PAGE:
Our nephew's girlfriend, Katya, has a Russian passport and is employed by the World Bank in Washington, DC. This petite blonde twenty-five-year-old had completed a MBA program in the U.S. She joined us for the vacation.
Returning from Jamaica to Washington, DC the plane stopped in Charlotte, North Carolina, where those DC family members found they had to go through customs. Katya's passport paperwork said that she could only enter the US in twelve locations and Charlotte was not one of them. The Immigration and Naturalization Service/ Homeland Security (INS) put her in detention. She was arrested, made to change her clothes and spent the night in jail with convicted prisoners. Asking to make a phone call, she was given the paperwork to make the call but no pen or pencil. She essentially lost all her rights.
A call by my nephew to the World Bank, which in turn called the State Department, got her released. The INS planned to send her back to Jamaica. The State Department intercepted her at the airport and was able to get her on a plane to Washington, DC. She had connections. Many others don't. However, her passport now has the word "parole" stamped on it. Think what that word would mean stamped on your passport.
The event served as a reminder of the extent to which the repercussions of the horrific 9/11 event have permeated our country and of the scattered, fragmented attempts of this administration to solve the terrorist problem. Passing the PATRIOT Act in the heat of the 9/11 event maybe seemed like a good idea at the time. However our policies have far-reaching consequences affecting us all. Many of our services such as the INS reflect the influence of the PATRIOT Act. We also question whether more security has been provided. Needless to say, Katya has transferred to London.
Old Home Day cancelled in '04???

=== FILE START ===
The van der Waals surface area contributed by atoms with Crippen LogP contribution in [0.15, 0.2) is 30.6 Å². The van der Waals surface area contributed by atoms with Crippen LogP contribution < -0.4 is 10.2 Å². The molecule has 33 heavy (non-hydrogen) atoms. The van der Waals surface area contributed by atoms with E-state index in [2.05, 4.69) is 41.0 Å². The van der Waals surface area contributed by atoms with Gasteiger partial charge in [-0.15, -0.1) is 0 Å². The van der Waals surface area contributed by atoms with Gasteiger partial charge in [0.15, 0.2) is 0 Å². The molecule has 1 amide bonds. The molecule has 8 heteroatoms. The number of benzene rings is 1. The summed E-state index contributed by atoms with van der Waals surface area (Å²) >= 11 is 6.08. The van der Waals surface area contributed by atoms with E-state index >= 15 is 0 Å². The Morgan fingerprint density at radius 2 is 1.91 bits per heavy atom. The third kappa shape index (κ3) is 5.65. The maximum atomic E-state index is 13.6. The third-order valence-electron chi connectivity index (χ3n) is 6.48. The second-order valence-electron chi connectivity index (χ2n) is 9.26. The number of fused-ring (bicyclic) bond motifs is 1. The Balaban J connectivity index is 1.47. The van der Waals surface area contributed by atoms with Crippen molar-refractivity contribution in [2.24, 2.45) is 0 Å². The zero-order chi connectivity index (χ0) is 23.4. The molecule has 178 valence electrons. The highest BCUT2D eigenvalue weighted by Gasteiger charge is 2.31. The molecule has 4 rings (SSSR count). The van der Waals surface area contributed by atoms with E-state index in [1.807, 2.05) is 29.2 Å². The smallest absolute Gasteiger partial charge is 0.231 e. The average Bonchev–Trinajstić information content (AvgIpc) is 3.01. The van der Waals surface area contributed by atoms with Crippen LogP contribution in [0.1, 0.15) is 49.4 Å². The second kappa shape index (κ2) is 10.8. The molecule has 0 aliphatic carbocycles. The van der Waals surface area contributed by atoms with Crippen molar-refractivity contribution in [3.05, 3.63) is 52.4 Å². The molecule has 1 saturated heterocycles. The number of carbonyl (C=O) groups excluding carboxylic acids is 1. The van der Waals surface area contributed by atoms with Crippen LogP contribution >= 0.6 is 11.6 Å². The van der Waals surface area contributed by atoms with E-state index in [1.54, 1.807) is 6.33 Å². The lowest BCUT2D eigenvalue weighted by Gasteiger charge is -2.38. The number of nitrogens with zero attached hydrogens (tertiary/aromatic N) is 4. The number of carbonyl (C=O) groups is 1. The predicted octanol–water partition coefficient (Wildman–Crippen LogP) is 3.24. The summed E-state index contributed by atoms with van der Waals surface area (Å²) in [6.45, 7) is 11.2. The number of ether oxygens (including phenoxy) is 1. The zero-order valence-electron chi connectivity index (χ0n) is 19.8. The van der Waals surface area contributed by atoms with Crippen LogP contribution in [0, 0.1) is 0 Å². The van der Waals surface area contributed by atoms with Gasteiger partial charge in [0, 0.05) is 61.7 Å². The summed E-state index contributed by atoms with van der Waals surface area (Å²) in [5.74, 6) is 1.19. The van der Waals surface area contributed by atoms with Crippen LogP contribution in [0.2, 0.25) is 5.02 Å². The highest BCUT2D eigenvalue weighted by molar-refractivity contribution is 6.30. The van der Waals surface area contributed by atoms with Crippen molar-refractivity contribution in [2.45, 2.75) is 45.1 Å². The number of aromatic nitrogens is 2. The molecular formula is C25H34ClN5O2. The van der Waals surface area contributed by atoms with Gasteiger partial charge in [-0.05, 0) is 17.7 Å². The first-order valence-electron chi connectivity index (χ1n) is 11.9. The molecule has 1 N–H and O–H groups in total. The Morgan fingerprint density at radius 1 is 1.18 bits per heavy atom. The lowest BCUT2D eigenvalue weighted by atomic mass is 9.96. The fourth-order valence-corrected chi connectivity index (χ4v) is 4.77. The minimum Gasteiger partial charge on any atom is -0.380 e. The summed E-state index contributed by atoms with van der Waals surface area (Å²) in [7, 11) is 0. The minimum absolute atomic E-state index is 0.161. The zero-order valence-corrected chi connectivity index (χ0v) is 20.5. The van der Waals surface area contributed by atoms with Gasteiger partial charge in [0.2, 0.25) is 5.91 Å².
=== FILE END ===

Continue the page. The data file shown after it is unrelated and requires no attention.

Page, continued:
To the Editor:
That headline — we don't want to see it. What we want is to make this year's Old Home Day bigger and better than ever. What stands between Old Home Day happening or not are volunteers and a little giving.
It costs nearly $5,000 to run Old Home Day each year. I wish the town wrote us a check for that amount, but the truth is, the entire event goes on without any cost to the town. Old Home Day raises some money, but contributions are still necessary to make ends meet. Only with your help, can Old Home Day be a reality this year.
If every person in town sent just $1, Old Home Day will happen this year. We're sure that only $1 per person can make it happen. Of course if you think one or two of your neighbors might not see this article, a little more would cover both you and them. Fully tax-deductible contributions should be made out to "Old Home Day 2004" and sent to Old Home Day chair, Dave Reed at 90 Page Brook Road.
Old Home Day is one of Carlisle's treasures. Going back 92 years, it's one of those things that makes Carlisle special.
Old Home Day is actually held over two days. Starting Friday evening of the July 4th weekend this year, it kicks off with the ice cream social and music on the village green.